Nevertheless, we persisted in sifting through the past four decades of pop, rock, country and hip hop to tabulate our list of ten of the more interesting female-driven super teams. Quite often, you’ll see these things have happened for the sake of a movie soundtrack. Other times you’ll note recurring players, be they the producer or one of the artists.
We urge you to make a playlist of all ten and play these songs of love, loss and, uh, chokin’ ya paragraphs with laughs loudly. Maybe if we all take this sonic journey from the Heartbreak Hotel to the Moulin Rouge, and put out enough positive vibes, these types of female alliances in popular music will soon become the norm, rather than the exception.
10. Cher, Chrissie Hynde, Neneh Cherry, "Love Can Build A Bridge" (1995)
What was it that brought megastar Cher, Pretenders frontwoman Chrissie Hynde and “Buffalo Stance” singer Neneh Cherry together in the mid-‘90s to record a cover of 1990 country hit “Love Can Build A Bridge”? Charity. Originally a ballad by The Judds, the song was tackled by this unlikely trio and released in the United Kingdom as the official 1995 Comic Relief single, to benefit children affected by the war in Rwanda. Though it didn’t make a dent on the American charts, this rendition (which also features work guitar by Eric Clapton) built a bridge all the way to No. 1 in the U.K.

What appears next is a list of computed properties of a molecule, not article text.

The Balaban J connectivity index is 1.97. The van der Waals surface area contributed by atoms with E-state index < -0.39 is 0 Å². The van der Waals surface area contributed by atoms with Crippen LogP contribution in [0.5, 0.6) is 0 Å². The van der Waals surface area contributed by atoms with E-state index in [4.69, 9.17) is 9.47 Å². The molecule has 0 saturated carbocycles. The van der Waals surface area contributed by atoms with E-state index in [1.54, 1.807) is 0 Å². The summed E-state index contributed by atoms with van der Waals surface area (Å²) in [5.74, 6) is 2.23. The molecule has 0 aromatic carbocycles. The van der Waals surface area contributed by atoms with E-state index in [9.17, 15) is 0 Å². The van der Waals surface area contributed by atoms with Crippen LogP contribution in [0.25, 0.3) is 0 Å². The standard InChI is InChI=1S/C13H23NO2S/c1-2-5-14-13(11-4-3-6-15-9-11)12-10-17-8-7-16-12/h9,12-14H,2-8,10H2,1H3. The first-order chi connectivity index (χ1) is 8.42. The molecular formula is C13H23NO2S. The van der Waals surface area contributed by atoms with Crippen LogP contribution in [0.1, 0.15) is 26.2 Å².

9. Madonna feat. Nicki Minaj & M.I.A., "Give Me All Your Luvin'" (2012)
Remember when Madonna performed this at the Super Bowl and M.I.A. gave the bird-flip seen around the world? Or when LMFAO (what?) hit the stage during the same performance, since they had officially remixed the song? Oh, dear.
Madge collaborated with Nicki Minaj and M.I.A. on separate tracks for MDNA, but “Give Me All Your Luvin’,” the album’s lead single, is the one that brought all three gals together. Incidentally, these were the days when Nicki was on her jag of occasionally rapping as her alter-ego, Roman Zolanski.
2012, what a wacky year!
8. Ariana Grande, Miley Cyrus, Lana Del Rey, "Don't Call Me Angel" (2019)
Here we have pop’s most recent addition to the all-female super team roster. On paper, wrangling Ariana, Miley and Lana in with producer Max Martin to slap together a Charlie’s Angels reboot anthem worthy of 2000 Destiny’s Child staple “Independent Women” must have seemed like the best idea ever. In reality, the result is a mixed bag of hypnotic, looped synths and rote lyrics a la “I make my money and I write the checks.” A highlight comes when, following expected sassings from Grande and Cyrus, Del Rey creepily floats in like some ethereal witch and sprays her few breathy bars.
7. Jessie J, Ariana Grande, Nicki Minaj, "Bang Bang" (2014)